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Films, films, films and more films, curating the Adirondack Film Festival

Films, films, films and more films, curating the Adirondack Film Festival

selecting the films

Adirondack Film Festival Director of Programming Jess Levandoski screens thousands of film when she curates the annual film festival in Glens Falls. 

After two thousand films, nine months and countless hours of screening time, the packed schedule of films and special events for the upcoming 2019 Adirondack Film Festival in Glens Falls was born.

“Each year, it gets easier and more difficult at the same time,” said Adirondack Film Festival Director of Programming Jess Levandoski, who has been curating the four-day festival since its inception in 2016.

But selecting films for the annual festival, that runs Oct. 17 to 20, is not for the faint of heart.

It is a labor of prodigious proportion that takes the nuanced eyes of one who knows, one who catches that glimmer of rough-edged brilliance, one who is immersed in the labor and artistry of film.

It takes someone like Chicago-based film producer Levandoski, who views the more than 2,000 entries more than once before settling on a final list of festival films and featured favorites.

“We have fantastic shorts and our features are insane. We had over 2,000 submissions and whittled it down to 120,” she said, adding that in addition to her eyes, the films are also viewed by several on the festival screening committee. “I’m so excited, we have films from all over the world.”

For some, such an endeavor might seem a tedious and exhausting task, but for Levandoski, programming the festival is an art that she has cultivated over time.

“Jess spends thousands of hours watching films to find the perfect mix for our audience in Glens Falls,” said Chad Rabinovitz, the film festival’s producing artistic director.

All the right connections

Rabinovitz and Levandoski first met in Bloomington, Indiana nearly a decade ago.

“I think we’ve known each other for about eight years or so now. Her husband took production photos for my company in Bloomington. She was programming director for Middle Coast Film Festival, which she started along with Jessica Reed and a few other great people,” Rabinovitz said. (Jessica Reed is currently the Adirondack Theatre Festival Managing Director and film festival event director.) “When the idea started to form for the Adirondack Theatre Festival to start its own film fest, the reason I even considered it in the first place was because I already had two secret weapons: Jess and Jess.”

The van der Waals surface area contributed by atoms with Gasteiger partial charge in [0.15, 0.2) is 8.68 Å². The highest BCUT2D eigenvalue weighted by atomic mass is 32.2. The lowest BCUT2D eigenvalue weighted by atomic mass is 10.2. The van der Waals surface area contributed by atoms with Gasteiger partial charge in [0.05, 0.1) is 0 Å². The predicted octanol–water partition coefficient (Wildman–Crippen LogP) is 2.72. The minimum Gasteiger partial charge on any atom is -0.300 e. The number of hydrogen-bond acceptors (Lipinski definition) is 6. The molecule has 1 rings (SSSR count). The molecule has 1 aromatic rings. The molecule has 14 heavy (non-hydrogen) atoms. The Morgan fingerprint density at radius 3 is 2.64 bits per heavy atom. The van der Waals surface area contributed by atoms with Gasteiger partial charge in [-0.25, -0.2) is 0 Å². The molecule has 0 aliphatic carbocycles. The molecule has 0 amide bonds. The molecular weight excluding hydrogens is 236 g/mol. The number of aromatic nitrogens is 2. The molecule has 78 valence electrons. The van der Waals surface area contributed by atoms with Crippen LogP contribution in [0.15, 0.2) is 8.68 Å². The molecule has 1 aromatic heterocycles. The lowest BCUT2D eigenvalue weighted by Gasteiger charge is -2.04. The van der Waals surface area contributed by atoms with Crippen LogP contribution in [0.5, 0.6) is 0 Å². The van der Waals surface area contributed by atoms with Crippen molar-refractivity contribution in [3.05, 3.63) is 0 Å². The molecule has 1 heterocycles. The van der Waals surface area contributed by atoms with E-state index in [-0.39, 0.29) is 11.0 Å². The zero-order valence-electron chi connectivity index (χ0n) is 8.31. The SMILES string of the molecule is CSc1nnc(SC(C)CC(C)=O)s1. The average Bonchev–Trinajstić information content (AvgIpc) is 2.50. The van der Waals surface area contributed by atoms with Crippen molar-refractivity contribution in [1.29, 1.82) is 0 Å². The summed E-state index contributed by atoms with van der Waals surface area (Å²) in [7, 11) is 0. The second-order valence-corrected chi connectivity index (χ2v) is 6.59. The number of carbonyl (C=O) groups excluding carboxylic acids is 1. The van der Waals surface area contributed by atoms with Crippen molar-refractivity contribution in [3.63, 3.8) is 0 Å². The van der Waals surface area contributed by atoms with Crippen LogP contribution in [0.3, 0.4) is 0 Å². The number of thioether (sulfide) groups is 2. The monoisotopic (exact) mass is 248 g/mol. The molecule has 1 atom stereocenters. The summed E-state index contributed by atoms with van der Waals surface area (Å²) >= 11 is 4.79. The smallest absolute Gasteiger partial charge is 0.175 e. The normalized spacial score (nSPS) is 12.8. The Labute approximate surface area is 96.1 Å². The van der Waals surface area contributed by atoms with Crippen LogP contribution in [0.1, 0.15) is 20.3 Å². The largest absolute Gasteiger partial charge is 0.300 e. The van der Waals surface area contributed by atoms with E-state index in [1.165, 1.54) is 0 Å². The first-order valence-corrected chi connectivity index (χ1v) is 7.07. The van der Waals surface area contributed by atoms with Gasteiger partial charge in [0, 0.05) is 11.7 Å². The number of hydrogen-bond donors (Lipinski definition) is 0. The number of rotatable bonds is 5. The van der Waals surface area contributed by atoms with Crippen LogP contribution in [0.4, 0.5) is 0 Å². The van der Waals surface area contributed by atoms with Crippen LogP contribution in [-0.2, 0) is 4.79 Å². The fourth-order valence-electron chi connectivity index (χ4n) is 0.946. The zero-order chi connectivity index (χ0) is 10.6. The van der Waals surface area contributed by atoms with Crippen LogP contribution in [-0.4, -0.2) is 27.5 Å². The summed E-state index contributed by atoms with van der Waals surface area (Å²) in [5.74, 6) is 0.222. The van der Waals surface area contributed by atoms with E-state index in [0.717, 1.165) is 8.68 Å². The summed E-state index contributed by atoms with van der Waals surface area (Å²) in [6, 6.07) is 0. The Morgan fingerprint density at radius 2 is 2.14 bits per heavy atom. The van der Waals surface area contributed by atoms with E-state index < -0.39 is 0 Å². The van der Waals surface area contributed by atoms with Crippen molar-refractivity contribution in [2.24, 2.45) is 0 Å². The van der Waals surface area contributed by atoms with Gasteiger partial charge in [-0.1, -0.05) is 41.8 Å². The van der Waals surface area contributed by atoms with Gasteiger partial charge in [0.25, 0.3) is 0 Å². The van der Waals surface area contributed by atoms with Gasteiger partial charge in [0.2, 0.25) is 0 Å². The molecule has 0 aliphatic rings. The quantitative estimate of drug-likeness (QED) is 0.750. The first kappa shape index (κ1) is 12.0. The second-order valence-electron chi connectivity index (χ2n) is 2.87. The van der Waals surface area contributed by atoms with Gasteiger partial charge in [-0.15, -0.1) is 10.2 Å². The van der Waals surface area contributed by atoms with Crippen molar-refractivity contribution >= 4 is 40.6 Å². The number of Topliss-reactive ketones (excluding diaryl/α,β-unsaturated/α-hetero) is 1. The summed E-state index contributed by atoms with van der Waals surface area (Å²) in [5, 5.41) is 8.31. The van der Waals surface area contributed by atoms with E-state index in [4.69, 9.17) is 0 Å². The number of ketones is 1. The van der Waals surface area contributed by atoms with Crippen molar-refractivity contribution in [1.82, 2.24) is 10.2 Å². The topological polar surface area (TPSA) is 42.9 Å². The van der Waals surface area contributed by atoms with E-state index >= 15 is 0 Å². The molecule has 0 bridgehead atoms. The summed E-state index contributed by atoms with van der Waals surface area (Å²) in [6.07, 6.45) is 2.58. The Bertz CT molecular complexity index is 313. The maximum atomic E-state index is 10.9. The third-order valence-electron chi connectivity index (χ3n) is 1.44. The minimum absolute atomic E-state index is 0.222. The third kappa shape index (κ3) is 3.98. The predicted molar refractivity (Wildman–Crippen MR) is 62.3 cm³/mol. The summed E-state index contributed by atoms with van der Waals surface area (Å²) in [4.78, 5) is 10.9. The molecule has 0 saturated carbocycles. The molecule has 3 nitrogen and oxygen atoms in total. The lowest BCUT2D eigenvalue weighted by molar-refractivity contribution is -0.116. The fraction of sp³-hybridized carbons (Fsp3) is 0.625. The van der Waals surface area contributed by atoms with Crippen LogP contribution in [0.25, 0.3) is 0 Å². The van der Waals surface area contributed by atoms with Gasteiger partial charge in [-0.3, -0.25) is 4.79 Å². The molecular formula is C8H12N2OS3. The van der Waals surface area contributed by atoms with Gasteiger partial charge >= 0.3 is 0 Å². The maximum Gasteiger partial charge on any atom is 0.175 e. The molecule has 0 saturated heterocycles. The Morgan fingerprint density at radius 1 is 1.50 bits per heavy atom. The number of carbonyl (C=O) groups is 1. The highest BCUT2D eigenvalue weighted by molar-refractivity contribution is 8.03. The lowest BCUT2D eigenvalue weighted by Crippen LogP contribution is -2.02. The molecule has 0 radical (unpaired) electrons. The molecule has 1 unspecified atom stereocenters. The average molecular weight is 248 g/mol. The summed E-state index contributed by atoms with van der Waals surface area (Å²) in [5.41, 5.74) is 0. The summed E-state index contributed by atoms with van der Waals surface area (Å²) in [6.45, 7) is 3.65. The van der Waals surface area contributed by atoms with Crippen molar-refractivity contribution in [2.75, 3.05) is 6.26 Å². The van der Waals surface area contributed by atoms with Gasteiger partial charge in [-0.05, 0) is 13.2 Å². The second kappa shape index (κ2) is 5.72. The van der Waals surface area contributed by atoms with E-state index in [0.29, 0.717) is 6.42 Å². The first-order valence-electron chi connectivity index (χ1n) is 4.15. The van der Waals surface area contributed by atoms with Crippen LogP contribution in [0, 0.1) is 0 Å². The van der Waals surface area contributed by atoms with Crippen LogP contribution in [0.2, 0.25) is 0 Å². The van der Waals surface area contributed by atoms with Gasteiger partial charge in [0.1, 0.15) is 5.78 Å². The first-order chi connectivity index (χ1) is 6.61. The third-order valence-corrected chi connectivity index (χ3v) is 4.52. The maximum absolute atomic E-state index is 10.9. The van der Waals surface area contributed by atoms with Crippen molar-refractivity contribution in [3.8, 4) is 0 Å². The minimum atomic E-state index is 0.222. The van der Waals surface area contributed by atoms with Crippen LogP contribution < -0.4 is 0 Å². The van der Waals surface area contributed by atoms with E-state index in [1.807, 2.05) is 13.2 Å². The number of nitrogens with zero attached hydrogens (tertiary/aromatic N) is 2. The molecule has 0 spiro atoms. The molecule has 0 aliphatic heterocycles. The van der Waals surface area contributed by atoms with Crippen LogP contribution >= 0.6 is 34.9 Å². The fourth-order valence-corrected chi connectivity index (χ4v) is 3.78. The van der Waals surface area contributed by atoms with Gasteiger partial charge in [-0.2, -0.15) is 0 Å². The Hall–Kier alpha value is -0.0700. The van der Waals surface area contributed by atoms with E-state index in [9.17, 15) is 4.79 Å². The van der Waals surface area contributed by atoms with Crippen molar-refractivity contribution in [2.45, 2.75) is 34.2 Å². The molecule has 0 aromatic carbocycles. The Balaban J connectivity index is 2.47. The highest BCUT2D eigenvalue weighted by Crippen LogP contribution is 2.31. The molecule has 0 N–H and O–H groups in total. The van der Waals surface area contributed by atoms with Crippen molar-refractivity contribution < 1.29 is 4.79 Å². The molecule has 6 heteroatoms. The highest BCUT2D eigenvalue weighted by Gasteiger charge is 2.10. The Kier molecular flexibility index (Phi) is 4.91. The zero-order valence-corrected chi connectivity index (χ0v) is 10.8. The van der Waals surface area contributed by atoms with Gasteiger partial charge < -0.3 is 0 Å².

Rabinovitz said he reached out to both, asking if they would work with him on the event. And since that first festival four years ago, it has more than doubled the organizers’ attendance projections. Additionally, they have curried the attention of an ever-growing number of seasoned filmmakers, enhancing the festival’s offerings.

“I think we are getting grassroots word from filmmakers who are saying, ‘my friend went last year,’” Levandoski said, adding that this may be the year that pushed the festival to national recognition. “On our (Film Freeway) home page, we have 48, five-star perfect score reviews from filmmakers who have been to the festival. That’s right up there with Telluride and Sundance ... And now they are seeking us out, instead of the other way around.”

According to Rabinovitz, the most important part of the selection process for him is having a wide range of films, giving multiple options for varying tastes.

“It’s extremely clear that as our festival has grown, so has the number and quality of our submissions,” he said. “I also want to make our festival a destination, so 99 percent of what you see at AFF you can’t find anywhere else locally. We’re bringing a smorgasbord of unique experiences to our audience in Glens Falls that demands you get off your couch and walk around downtown to take part in it.”